Wednesday, April 28, 2010

Review: Picture the Dead

Picture the Dead is one of those books you see in a bookstore, pick up and thumb through, and then clutch to your chest as you move towards the cash wrap, as though someone might steal it from you.  I had this book in an advance reader's edition, but I know that the hardcover edition will be beautiful and well worth a purchase.

Adele Griffin (two-time finalist for the National Book Award) has written a wonderful story about a family of old money living in a dank, dark and empty home in Boston during the American Civil war.  Jennie lives there at the mercy of her Uncle Pritchett and his wife.  She is lonely- her twin brother Toby passed way in the war and she finds out very early in the book that her fiancee, her cousin Will, also died.  The only Pritchett soldier to return home is Will's brother, Quinn.  But Quinn was never warm, and now he is chased by ghosts and is full of secrets- some of them Will's.

One day, when Jennie goes with her aunt, uncle and Quinn to get a family portrait done, she is briefly visited by Will's angry ghost.  This sets her off on a course to learn what happened to her beloved fiancee in the war.

I really, really enjoyed reading this book!  I admit that a large part of that was for the illustrations.  Lisa Brown, the illustrator, did a great job designing a Victorian-era scrapbook which aids Jennie in telling her story.  In fact, readers know the climax of the book through the illustrations well before we hear of it in the written story.  I think the illustrations were great here- scrapbooking was very popular during the Victorian era, and I think both the author and illustrator really captured the feel of the era through this method.

This book has a very Gothic atmosphere, which complements the era.  So many during the Civil War became interested in Spiritualism- making great attempts to contact family members lost in battle.  I liked how Griffin brought that aspect into her story as well.  Really, the Victorian era was as much a character in this book as Jennie was.  Boston, with its snobbish, status-obsessed-but-money-poor families, was a perfect setting, and Pritchett House, with its imposing columns and fading grandeur, was also very evocative.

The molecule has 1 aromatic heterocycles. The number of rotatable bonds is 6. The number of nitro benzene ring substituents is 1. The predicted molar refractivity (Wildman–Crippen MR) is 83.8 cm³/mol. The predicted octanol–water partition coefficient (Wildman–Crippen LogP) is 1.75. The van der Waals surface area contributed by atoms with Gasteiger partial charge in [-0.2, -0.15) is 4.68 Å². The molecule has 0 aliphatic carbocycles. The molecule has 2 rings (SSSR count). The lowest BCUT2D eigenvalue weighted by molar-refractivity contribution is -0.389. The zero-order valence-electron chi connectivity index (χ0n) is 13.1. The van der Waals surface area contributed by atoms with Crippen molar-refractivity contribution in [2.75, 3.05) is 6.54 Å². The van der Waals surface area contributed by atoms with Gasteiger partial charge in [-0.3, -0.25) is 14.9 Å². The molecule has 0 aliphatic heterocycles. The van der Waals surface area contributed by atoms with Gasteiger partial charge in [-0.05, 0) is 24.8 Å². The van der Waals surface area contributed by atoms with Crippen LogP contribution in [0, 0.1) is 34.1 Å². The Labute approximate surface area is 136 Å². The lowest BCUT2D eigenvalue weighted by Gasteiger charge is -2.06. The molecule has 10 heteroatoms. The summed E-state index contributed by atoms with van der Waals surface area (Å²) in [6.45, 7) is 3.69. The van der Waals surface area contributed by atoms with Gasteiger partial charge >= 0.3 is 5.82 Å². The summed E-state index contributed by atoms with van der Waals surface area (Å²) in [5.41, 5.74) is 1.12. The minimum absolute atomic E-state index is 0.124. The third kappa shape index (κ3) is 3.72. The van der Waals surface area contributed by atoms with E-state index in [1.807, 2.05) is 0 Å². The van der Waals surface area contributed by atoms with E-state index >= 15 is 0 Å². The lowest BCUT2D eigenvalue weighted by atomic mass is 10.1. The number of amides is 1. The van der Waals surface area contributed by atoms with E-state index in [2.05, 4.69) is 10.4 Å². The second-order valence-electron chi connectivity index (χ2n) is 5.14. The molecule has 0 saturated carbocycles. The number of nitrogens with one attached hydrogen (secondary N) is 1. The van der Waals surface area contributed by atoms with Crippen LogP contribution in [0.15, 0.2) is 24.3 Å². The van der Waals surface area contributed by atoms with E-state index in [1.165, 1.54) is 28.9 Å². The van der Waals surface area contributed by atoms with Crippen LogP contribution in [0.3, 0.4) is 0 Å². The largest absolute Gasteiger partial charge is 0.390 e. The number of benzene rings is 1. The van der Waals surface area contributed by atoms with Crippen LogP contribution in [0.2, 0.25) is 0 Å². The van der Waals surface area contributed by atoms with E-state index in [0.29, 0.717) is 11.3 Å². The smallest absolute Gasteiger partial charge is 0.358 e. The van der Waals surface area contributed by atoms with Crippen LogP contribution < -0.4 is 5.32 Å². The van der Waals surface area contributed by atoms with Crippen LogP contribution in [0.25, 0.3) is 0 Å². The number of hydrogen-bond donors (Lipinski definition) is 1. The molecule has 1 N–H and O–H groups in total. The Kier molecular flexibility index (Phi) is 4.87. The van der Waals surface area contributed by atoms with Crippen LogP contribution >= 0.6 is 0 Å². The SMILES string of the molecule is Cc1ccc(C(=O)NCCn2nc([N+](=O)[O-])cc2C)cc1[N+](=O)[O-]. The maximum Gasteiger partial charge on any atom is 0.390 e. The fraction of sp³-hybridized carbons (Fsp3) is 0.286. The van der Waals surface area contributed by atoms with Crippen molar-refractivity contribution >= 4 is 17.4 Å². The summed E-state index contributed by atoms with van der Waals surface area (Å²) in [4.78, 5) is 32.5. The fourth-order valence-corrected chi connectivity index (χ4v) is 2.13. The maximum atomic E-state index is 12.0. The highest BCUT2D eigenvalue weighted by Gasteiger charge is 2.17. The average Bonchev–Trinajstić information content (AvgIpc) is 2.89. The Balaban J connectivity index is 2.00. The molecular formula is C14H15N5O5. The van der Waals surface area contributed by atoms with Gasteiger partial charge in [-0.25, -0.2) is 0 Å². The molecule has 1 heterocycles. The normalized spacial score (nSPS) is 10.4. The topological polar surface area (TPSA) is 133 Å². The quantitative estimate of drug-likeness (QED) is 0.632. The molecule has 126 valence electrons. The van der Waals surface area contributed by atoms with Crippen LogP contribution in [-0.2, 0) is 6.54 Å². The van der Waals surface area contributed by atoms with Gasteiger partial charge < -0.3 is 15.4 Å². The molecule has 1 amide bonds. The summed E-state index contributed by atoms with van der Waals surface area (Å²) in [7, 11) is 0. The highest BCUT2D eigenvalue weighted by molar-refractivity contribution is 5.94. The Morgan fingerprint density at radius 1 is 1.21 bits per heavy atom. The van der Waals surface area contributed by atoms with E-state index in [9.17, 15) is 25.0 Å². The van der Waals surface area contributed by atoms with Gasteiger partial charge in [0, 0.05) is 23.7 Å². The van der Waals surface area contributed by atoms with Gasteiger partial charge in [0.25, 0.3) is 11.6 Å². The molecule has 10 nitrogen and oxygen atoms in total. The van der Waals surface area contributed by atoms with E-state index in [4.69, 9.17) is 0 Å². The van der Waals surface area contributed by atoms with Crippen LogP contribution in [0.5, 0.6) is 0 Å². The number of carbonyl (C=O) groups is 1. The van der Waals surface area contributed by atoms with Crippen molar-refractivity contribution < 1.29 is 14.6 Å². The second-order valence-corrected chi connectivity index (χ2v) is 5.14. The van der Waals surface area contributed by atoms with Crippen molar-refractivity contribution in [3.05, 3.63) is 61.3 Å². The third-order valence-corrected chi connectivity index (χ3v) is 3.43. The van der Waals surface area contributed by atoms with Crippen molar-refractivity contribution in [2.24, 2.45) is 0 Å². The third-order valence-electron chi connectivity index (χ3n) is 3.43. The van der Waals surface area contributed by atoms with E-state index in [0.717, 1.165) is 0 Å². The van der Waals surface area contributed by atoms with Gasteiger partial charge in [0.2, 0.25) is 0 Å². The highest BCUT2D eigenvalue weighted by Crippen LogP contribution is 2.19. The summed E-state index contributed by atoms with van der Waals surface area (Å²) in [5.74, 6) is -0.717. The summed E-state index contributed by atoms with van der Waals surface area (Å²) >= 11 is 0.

I appreciated Griffin's ability to call attention to many aspects of the war that are often under-valued.  The Civil War was the first major war to be documented through photography.  Photography- as art and hobby- has a large role in this book.  Griffin also touches on the ability of war to corrupt and change people who live through it.  And on how the people left behind can become faded husks of their former selves- as they continue to age and grow, but their loved ones are not there to grow with them.  She also talks about how often, men in war don't die in battle glory the way most letters home state they do.  Sometimes, those letters are lies to appease family, but that doesn't make them wrong.  (Note:  This seems very common in military letters as it was also touched upon in The Things They Carried.)  No one wants to imagine a corrupted family member.  Or, even more so, one that suffered for days or weeks before passing away.

These smaller details really made the story more real to me, and brought the Civil War era so much more to life.  Of course, these details were aided by the great scrapbook illustrations provided.  The whole package was just very well-put-together.

I think this is an excellent book to read over a gloomy weekend.  I loved the combination of story and photography, with a dash of Victoriana and a smidge of Gothic horror.  Highly recommended!

This review is based on an advance reader's edition.  I received this book for free to review.

27 comments: